Scales V. United States
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Scales V. United States
Scales v. United States
Seal of the United States Supreme Court
Argued April 29, 1959
Reargued October 10, 1960
Decided June 5, 1961
Full case nameScales v. United States
Citations367 U.S. 203 (more)
81 S. Ct. 1469; 6 L. Ed. 2d 782
The Internal Security Act of 1950, which provides, in part, that neither "the holding of office nor membership in any Communist organization by any person shall constitute per se a violation" of that or any other criminal statute, did not repeal pro tanto the membership clause of the Smith Act by excluding from the reach of that clause membership in any Communist organization
Court membership
Chief Justice
Earl Warren
Associate Justices
Hugo Black · Felix Frankfurter
William O. Douglas · Tom C. Clark
John M. Harlan II · William J. Brennan Jr.
Charles E. Whittaker · Potter Stewart
Case opinions
MajorityHarlan, joined by Frankfurter, Clark, Whittaker, Stewart
DissentBrennan, joined by Warren, Douglas
Laws applied
Smith Act, McCarran Act

Scales v. United States, 367 U.S. 203 (1961), was a 1960 decision of the United States Supreme Court that upheld the conviction of Junius Scales for violating of the Smith Act on the basis on his membership in the Communist Party of the United States (CPUSA).


Junius Scales was the leader of the North Carolina branch of the CPUSA. He was convicted in 1955, but the sentence was overturned on appeal due to procedural mistakes by the prosecution. He was retried and convicted again in 1958. Prosecutors pursued Scales' case because he specifically advocated violent political action and gave demonstrations of martial arts skills.[1]

Scales appealed his conviction to the Supreme Court. He contended that the 1950 McCarran Internal Security Act rendered the Smith Act's membership clause ineffective, because the McCarran Act explicitly stated that membership in a communist party does not constitute a per se violation of any criminal statute.[2] On June 5, 1961, the Supreme Court, in a 5–4 decision, upheld the conviction of Scales, finding that the Smith Act membership clause was constitutional because it required prosecutors to prove that there was direct advocacy of violence and that the membership was substantial and active, not passive or technical.[3] Justices Harlan and Frankfurter, who joined the 1957 Yates decision that held that free speech is protected unless it poses a "clear and present danger", joined the majority in Scales.[4]

A New York Times editorial a few days after the decision said that the Court had departed from the "Holmes-Brandeis" view by punishing "membership in a party that advocates violent overthrow" rather than "conspiring to advocate". It continued:[5]

[O]nly speech is involved in Smith Act prosecutions. The act does not punish espionage, sabotage, physical violence or actual attempts to overthrow the Government. Those charged under the act ... are accused only of advocating illegal acts in the future. And no reasonable person can believe that the Communists are sufficiently persuasive in this country to create any "immediate" likelihood of success for their subversive ideas.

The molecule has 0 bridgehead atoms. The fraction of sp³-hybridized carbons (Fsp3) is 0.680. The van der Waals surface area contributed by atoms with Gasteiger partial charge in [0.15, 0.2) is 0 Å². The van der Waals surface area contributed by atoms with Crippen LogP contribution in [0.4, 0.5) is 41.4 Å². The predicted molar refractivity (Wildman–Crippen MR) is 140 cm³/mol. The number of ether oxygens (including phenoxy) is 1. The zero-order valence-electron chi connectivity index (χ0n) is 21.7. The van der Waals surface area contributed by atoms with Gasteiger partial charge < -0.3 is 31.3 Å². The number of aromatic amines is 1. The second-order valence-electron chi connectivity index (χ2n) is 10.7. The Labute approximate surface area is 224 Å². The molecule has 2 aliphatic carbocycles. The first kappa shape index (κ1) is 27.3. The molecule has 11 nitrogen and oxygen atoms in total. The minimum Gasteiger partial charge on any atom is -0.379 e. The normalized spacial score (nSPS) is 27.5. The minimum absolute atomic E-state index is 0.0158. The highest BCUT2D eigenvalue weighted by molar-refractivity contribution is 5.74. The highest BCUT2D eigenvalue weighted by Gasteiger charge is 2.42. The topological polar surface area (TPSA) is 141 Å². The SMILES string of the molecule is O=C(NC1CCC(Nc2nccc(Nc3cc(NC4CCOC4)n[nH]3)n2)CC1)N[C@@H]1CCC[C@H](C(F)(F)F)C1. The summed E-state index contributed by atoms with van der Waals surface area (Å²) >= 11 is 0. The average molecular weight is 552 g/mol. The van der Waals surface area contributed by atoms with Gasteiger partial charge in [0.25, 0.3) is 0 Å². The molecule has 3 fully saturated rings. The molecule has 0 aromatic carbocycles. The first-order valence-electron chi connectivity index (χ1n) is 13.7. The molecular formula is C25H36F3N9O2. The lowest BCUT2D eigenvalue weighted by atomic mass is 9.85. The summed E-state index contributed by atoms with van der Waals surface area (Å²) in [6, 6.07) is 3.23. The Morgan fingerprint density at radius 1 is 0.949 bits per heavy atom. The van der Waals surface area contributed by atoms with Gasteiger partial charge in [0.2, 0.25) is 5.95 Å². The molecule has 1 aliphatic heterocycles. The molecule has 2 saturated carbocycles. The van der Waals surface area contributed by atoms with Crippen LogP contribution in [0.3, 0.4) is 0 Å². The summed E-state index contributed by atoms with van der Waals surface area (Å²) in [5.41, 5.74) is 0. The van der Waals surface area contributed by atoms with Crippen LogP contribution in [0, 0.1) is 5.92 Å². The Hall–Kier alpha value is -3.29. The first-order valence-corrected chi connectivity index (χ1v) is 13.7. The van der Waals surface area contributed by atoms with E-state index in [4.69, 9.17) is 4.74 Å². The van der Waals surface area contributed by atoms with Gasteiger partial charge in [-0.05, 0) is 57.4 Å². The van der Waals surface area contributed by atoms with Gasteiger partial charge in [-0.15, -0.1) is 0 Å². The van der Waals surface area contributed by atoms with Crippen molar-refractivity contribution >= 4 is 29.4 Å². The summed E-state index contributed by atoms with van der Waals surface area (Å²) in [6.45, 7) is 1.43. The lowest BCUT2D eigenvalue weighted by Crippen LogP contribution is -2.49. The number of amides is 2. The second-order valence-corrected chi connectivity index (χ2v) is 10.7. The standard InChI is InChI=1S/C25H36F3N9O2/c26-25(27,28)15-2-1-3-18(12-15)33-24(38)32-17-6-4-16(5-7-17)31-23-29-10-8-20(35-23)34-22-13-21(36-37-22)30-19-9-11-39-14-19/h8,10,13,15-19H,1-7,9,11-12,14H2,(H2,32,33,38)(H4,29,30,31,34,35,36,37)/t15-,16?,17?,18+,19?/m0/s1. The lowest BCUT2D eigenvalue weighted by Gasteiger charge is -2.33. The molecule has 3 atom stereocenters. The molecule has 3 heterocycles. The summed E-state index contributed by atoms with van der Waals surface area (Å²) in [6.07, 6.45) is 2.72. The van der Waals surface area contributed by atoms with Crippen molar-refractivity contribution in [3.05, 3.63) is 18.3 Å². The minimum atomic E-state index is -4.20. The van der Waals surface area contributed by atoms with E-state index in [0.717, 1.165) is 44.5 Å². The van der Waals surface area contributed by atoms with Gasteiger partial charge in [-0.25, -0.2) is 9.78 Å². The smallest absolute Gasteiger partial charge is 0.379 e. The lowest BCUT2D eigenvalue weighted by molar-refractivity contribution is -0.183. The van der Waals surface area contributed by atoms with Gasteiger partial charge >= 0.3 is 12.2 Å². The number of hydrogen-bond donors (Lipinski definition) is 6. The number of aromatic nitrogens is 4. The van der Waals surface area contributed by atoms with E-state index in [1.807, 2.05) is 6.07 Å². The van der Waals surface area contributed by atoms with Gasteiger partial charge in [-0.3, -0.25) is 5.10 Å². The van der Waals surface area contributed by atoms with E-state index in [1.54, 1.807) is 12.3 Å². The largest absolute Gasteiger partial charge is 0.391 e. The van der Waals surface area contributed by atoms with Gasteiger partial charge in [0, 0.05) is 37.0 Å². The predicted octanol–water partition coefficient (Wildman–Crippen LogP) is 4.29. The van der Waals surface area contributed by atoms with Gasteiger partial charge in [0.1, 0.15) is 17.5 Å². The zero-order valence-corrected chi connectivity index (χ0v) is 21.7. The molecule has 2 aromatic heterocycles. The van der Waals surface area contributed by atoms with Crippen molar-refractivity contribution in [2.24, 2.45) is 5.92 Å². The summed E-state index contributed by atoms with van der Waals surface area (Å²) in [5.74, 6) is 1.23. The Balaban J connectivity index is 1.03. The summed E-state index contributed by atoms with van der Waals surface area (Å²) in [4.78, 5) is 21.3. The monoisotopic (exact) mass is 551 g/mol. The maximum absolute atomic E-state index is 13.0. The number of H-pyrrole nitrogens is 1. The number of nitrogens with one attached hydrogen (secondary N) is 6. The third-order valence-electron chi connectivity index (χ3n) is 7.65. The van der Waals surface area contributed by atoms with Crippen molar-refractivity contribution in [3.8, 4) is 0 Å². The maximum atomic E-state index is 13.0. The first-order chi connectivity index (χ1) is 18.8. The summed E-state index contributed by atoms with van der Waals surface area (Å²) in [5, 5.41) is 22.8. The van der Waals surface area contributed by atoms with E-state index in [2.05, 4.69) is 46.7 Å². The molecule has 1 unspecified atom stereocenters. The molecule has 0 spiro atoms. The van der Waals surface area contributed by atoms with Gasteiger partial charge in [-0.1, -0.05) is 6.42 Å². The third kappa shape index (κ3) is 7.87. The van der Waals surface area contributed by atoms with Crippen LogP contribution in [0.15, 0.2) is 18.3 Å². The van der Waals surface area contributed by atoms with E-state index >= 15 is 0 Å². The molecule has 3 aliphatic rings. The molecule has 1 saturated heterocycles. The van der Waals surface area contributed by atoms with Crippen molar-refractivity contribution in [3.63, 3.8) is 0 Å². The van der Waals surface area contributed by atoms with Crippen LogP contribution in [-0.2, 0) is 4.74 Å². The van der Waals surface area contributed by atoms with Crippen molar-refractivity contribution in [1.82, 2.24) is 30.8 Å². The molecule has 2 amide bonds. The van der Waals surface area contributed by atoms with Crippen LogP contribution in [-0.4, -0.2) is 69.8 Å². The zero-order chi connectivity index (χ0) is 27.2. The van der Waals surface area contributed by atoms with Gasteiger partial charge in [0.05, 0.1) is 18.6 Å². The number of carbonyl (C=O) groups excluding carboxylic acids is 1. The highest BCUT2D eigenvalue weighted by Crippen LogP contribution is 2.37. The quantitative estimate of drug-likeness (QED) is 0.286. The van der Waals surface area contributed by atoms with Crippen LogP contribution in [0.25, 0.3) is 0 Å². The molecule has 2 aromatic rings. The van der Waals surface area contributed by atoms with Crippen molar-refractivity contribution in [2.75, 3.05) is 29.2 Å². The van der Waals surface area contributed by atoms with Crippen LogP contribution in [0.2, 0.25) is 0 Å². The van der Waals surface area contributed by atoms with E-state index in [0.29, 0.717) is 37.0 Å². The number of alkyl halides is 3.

In a letter to the Times, Rep. Francis E. Walter, chair of the House Un-American Activities Committee, countered:[6]

It was not speech on the part of Junius Scales that led to his trial and conviction. It was his cold, calculated act of joining the Communist party [sic], remaining a member of it for many years and holding in it official posts which gave him an active role in the direction of an organization which, you tacitly admit in your editorial, is characterized by its "secret, conspiratorial nature and domination from abroad.

President John F. Kennedy commuted Scales' sentence on Christmas Eve, 1962. Scales the last person convicted under the Smith Act to be released from prison.[7]

Scales was the last member of the CPUSA convicted under the Smith Act and the only person convicted under its membership clause whose conviction was not overturned on appeal. Others were convicted under the Act for conspiring to overthrow the government. Scales is the only Supreme Court decision to uphold a conviction based solely upon membership in a political party.[8]

See also


  1. ^ Daniel Levin, "Smith Act," in Paul Finkelman, Encyclopedia of American Civil Liberties, vol. 1 (Routledge, 2006), 1488, available online, accessed June 13, 2012
  2. ^ Scales v. United States, Oyez, retrieved March 20, 2012.
  3. ^ Willis, Clyde, Student's guide to landmark congressional laws on the First Amendment, Greenwood, 2002, p 47, ISBN 9780313314162.
  4. ^ Belknap, Michal, "Communism and Cold War", in Oxford Companion to the Supreme Court, 2005, pp 199.
  5. ^ New York Times: ""The Court on Communism," June 7, 1961, accessed June 20, 2012
  6. ^ New York Times: Francis E. Walter, "Letters to the Editor: Party Threat to Freedom," June 14, 1961, accessed June 20, 1961. Walters' letter is dated June 8, 1961
  7. ^ New York Times: Ari L. Goldman, "Junius Scales, Communist Sent to Prison, Dies at 82," August 7, 2002, accessed April 23, 2011; New York Times: "Clemency for Scales," December 28, 1962, accessed April 23, 2011. (subscription required). See also Arthur J. Sabin, In Calmer Times: The Supreme Court and Red Monday (University of Pennsylvania Press, 1999), 60
  8. ^ Tate, Cindy L., Mersky, Roy M., Hartman, Gary R., "Scales v. United States", in Landmark Supreme Court Cases, Infobase Publishing, 2004, pp 428-429, ISBN 9781438110363.

External links

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